On this afternoon before Shabbat, which began at sundown, a stream of people churned through the men’s and women’s areas. As directed by Jewish Orthodox tradition, genders are separated by a wooden mechitza partition to obscure the view of the opposite sex.
On their side, the men faced the Wall, praying. Some held books, others held Torah scrolls. A spinning circle of dancing men — most with payot (sidelocks) and wearing a skullcap, fedora or fur-lined hat (shtreimel) — filled the plaza with song and celebration, commemorating a 13-year-old boy’s bar mitzvah. While his mother and other female relations stood on chairs peeking over the mechitza, their beloved boy was called to the Torah as a man.
On the women’s side, I stood with old and new friends with whom I had traveled on a pilgrimage tour of Israel called Momentum. We slowly advanced toward the rocks stacked in rectangles and squares, sized according to the era they were added to the wall. Some women, once their turn at the Wall arrived, practically collapsed with emotional relief at being heard by the One who could finally bring them peace. Some cried. Some scanned the limestone for enough space to fit a piece of their hearts into a crack along the Wall, which already held pieces of millions of other hearts.
Known in Hebrew as Ha-Kotel Ha-Maʿaravi, the Western Wall is such a rock star that just saying “Kotel” is enough for everyone to know what you’re talking about. It came from humbler beginnings, though, as one of the support walls King Herod added during an expansion of the Second Temple around 15 B.C.
But let’s back up. King Solomon built the First Temple on Temple Mount around 960 B.C. The Jewish people thrived for almost 400 years until the Babylonians destroyed the temple in 586 B.C. and exiled them from Jerusalem.
When Persian ruler Cyrus the Great beat back the Babylonians 47 years later, the Jewish people returned and quickly constructed the less opulent Second Temple in 516 B.C. About 480 years later, Herod the Great extended the platform of Temple Mount to hold the buildings he added to the courtyard and built four retaining walls to hold everything in place. After the Romans destroyed Jerusalem and the temple in A.D. 70 as retribution for a Jewish uprising, only the Kotel remained.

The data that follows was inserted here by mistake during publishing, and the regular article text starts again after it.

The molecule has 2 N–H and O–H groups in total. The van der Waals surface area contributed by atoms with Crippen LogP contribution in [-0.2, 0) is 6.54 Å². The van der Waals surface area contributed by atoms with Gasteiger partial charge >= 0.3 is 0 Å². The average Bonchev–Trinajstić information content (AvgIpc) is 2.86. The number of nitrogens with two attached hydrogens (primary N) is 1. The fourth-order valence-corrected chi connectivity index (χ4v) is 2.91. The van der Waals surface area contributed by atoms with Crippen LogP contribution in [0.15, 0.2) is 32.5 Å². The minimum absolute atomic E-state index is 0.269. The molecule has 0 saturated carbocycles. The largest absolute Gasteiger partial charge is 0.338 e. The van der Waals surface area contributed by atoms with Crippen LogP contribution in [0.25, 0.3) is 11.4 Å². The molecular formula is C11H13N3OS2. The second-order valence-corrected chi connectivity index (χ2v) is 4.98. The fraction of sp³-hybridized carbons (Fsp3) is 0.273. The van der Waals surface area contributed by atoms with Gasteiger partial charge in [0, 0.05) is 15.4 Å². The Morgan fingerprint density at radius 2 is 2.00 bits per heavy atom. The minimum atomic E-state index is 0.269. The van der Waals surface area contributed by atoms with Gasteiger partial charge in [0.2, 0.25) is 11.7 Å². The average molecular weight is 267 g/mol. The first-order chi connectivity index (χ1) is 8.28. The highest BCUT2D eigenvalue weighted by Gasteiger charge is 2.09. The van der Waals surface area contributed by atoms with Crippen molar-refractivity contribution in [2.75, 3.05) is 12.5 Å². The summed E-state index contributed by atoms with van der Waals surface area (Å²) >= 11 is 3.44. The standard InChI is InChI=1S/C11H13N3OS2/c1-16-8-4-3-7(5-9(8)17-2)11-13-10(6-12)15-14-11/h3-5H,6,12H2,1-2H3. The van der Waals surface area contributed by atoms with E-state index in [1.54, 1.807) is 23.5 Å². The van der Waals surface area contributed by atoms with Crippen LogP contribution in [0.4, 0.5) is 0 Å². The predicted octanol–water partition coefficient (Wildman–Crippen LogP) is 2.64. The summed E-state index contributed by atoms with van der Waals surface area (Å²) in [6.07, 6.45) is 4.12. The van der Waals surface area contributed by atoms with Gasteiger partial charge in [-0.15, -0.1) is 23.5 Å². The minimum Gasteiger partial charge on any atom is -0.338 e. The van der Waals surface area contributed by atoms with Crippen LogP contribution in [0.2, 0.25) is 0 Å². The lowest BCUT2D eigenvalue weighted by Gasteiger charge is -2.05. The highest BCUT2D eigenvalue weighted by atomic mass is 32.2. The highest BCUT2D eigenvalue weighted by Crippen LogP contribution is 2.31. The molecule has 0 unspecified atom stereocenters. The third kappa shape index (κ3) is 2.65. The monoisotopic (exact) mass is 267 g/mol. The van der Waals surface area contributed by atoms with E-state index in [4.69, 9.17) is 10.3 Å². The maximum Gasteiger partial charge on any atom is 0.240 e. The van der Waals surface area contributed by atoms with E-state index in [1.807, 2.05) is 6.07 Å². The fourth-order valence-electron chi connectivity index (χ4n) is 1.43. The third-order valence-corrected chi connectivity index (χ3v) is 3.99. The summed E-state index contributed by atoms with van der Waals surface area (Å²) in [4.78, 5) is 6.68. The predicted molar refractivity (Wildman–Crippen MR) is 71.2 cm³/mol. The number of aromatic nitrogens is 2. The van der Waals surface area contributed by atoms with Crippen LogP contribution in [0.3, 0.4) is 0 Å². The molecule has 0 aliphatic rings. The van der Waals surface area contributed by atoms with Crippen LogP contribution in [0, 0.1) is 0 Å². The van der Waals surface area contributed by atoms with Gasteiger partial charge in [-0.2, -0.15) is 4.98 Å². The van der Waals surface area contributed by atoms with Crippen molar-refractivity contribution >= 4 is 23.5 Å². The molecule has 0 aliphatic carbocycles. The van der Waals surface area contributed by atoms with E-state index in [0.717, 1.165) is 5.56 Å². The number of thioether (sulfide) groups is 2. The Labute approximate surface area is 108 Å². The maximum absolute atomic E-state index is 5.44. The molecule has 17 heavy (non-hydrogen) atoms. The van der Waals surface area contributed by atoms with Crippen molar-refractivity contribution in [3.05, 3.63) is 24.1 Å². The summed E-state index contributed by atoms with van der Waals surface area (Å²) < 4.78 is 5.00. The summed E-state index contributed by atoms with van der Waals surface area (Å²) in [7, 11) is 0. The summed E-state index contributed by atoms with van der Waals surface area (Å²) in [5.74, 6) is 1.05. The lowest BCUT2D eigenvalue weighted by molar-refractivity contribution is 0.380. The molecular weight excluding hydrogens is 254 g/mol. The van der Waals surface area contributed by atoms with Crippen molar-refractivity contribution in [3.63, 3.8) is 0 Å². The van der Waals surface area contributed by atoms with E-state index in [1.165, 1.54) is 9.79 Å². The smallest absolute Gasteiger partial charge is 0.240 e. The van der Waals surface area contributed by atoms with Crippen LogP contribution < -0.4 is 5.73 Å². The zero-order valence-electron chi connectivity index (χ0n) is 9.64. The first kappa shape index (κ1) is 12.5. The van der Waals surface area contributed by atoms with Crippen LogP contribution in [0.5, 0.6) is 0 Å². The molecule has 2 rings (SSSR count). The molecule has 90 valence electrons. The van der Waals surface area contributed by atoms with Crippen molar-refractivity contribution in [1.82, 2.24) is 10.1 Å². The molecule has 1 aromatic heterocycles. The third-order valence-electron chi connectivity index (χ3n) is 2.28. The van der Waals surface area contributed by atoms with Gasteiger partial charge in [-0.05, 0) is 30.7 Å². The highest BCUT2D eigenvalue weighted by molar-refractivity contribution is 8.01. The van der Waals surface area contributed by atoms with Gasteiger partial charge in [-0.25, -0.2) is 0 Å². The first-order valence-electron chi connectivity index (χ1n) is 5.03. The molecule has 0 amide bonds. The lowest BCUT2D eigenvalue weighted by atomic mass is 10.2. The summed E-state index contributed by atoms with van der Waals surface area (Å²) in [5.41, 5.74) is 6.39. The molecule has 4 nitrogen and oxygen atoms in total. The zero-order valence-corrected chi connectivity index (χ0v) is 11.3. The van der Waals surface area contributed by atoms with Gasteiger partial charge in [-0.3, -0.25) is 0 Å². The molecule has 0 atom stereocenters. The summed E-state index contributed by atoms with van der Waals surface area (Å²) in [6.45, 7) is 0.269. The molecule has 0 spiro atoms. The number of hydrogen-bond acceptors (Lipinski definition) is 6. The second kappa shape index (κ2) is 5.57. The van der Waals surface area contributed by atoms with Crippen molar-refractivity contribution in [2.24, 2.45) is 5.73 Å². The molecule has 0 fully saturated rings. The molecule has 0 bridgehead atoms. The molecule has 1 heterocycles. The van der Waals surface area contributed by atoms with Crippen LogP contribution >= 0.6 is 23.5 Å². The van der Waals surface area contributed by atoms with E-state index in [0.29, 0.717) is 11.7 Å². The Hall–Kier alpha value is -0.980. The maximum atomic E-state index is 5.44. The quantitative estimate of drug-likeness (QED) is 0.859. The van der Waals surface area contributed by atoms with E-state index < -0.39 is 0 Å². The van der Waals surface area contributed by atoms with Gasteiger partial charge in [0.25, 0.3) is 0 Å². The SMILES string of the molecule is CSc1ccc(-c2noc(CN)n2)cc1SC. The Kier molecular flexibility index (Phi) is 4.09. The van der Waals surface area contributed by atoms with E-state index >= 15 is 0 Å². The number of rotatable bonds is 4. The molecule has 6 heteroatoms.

“The Kotel is the holiest, most important and most misunderstood place in the world,” said Patrick Amar, guide, Israel Executive Touring Center. “To truly understand the Kotel, you have to do the tunnel tour.”
The Kotel once rose almost 200 feet. Today it stands about 62 feet above the courtyard, but underground spaces extend another 43 feet deep. An entrance on the northern side of Prayer Plaza leads to the tunnel, which heads north along the 1,600-foot-long wall.
We descended into the lit-up tunnel at night, past layers of stone marking centuries of construction and passing under the Muslim Quarter above. My fingers absently traced the cool rock wall, smoothed from the touch of centuries of other explorers. Water flowed down walls into ancient cisterns. Stacks of rocks stood in piles in various stages of archaeological discovery.
We saw men, many in Orthodox dress, praying at the Wall in an underground synagogue beneath Wilson’s Arch, the mood somber. The women’s section is on a raised platform, and chairs and prayer books are available.
This underground section lies close to the location of the Holy of Holies, the innermost sanctuary of the First Temple, thought to be the intersection of Heaven and Earth. It contained the Foundation Stone, which Torah scholars believe to be the rock from which the world was created and the rock upon which Abraham almost sacrificed his son, Isaac. The Ark of the Covenant rested on the Foundation Stone and contained the stone scrolls of The Ten Commandments, Aaron’s rod and a jar of manna. Upon the solid gold cover of the Ark rested two cherubim, between which, the Torah says, God dwelled.
The Ark and its contents disappeared before the Babylonians sacked the First Temple. However, the Second Temple still held the Foundation Stone. For Muslims, the Foundation Stone marks where Mohammed ascended to Heaven, and its significance caused centuries of religious conflict over Temple Mount, which the Muslims call Haram al-Sharif.
The gilded Dome of the Rock, behind the Western Wall, has covered the Foundation Stone since an Umayyad caliph built it in A.D. 691. Only Muslims may enter the dome and see the Foundation Stone. However, everyone may visit Temple Mount; they just can’t pray there.
The Western Wall and tunnel remain the location closest to the Holy of Holies where Jews are allowed to pray. But there’s hope. “In the Old City, the Christians have the Church of the Sepulchre, the Muslims have the Al Aqsa Mosque, and the Jews have a broken wall that’s waiting to be rebuilt,” said Amar, referring to a Third Temple prophesied to be constructed during the coming Messianic Age, when peace will reign over the world and humanity will finally come together as one. Maybe that’s the prayer we should be tucking into God’s ear.
INFO TO GO
Tel Aviv’s Ben Gurion International Airport lies less than an hour by car from Jerusalem. You do not need reservations to visit the Western Wall; however, tunnel tours book far in advance. Two multilingual tunnel tours are available. One visits the original tunnel, and the Arches Tour explores recently discovered sites. Dress modestly to visit holy sites; men should cover their heads, and women should wear long sleeves and pants or skirts that cover their knees.
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